Miquel Llonch

If Your Partner Tries To Do This One Thing, Get Out Now

"You're not going to wear THAT, are you?!" an ex from long ago asked me, her bright hazel eyes dimming in disgust.

"What are you talking about?" I asked, self-consciously tugging at the hem of my favorite outfit. It was only our third date, and I had been saving this outfit specifically for the occasion.

"It just looks ridiculous," she retorted, laser beams of disgust shooting out of her eyeballs as she spoke. "You're such a beautiful girl. Why would you ever wear that?"

The outfit in question was a soft yellow skirt with bright pink retro flowers, paired with a crop top made up of the same pattern. I had recently seen it front and center on my favorite style website Dollskill, and had instantly fallen in love with it. I fiercely adored the way the delicate flowers wildly juxtaposed against the sexy, netted top. I had paired it with awesome, magenta, dripping Chanel statement earrings I'd picked up at the Williamsburg flea market the weekend before.

After my ex's comment, I felt like I had been suddenly socked in the stomach. It was like her disapproval of my outfit was connected to her disapproval of my identity.

"I love this outfit," I defeatedly answered, averting my eyes out the dirty car window, trying to numb the hurt by focusing on the seemingly endless stream of toxic traffic.

"You like that outfit because you're trying to get attention. You know something? You would be so much prettier in something simple. You don't need to get all that attention anymore," she lectured. And something about the low tone tone, her flattened voice and over-articulation of every word made it sound like she was speaking to a small child.

And in that moment, I was a small child. In fact, I felt like a pimply, 11-year-old girl who had somehow been tossed back into the insecure throes of adolescence.

See, I've always had a fully-realized sense of style, even when I was a kid. Fashion and style is innate within me. It's been this self-expressive constant in my haphazard life, something that roots me into the core of who I am. It's one of my deepest passions. It's not even something I think about. I just have this irrepressible urge to style everything in plain sight, and stringing outfits together is something that's so natural to me, it's almost meditative.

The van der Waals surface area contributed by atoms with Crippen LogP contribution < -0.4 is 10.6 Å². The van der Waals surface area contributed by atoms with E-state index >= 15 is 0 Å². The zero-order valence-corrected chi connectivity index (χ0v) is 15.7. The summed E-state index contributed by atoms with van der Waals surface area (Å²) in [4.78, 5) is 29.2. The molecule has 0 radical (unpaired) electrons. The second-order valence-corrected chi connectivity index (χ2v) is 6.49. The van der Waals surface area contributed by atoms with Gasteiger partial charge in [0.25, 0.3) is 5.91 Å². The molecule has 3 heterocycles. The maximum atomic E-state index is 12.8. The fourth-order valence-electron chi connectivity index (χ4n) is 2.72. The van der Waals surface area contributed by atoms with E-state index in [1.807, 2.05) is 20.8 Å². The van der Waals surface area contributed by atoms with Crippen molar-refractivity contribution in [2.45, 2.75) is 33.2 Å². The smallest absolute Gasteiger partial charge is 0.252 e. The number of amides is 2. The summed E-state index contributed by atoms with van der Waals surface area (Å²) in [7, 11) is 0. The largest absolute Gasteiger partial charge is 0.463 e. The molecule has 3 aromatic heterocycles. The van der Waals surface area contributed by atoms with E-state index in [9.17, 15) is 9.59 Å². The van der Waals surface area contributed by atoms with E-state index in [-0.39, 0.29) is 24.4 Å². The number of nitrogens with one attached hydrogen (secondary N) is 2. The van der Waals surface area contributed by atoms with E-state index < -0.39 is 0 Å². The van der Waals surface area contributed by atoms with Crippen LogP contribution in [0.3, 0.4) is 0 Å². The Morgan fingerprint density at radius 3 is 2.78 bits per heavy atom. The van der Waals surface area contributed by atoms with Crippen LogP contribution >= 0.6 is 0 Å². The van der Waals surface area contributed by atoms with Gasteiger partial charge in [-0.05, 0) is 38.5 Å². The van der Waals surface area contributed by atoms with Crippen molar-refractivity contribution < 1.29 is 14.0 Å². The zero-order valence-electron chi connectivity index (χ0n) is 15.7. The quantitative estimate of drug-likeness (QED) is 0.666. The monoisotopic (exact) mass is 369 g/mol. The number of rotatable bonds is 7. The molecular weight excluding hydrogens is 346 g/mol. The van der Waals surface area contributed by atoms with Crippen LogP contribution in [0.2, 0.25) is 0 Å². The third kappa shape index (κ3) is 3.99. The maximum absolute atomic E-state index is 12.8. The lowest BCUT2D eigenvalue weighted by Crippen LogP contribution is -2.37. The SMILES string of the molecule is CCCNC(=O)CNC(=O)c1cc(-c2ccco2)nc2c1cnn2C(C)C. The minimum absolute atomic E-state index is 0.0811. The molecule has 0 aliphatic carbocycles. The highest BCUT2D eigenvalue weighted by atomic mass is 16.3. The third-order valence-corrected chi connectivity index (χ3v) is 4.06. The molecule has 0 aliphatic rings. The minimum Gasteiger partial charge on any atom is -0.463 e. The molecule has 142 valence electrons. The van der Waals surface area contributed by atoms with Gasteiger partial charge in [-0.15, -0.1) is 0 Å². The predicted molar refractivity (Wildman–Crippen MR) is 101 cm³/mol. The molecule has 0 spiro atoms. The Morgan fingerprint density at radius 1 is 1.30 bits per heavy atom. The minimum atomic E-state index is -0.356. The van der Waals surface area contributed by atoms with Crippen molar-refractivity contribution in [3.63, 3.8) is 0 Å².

But in that moment, sitting in her car and looking into the dismal gray sky, for the first time since probably the sixth grade, I found myself questioning my style. It's embarrassing to even write the words, but I suddenly began to wonder if maybe she was right. Maybe I was too old to be putting together such brightly-colored outfits. Maybe I was hiding behind my slew of accessories. Maybe I would look prettier in something simple. Maybe I would be a better person if I was a simple person.

For the rest of our relationship, this woman critiqued everything I wore that was inherently "Zara." I'll never forget wearing a long, black, sheer dress (one of my favorite dresses of all time) on a Saturday night. It's a dress I've worn for many years, it has molded to the shape of my body.

"You can't wear that."

Finally, I spoke up. My finger trembled as the words came out, and I've never been a shaky person.

"But this is who I am! Maybe I'm just too much for you."

"Yeah, maybe," she answered, her voice devoid of feeling.

I started crying. I cried because I suddenly didn't know who the hell I was anymore. Everyone I had ever dated in my life, up until that point, had appreciated my personal style, my wild aesthetic, my love for fashion.

It's just part of the Zara package, it's one of those things that makes me, well, me. But ever since I started dating this person, suddenly everything I wore was deemed bad and wrong. Even my makeup wasn't right. I was in a phase of my life where I was into drawing a constellation of freckles across my cheekbones as an homage to the 70s fashion icons I worshipped, who did the same thing.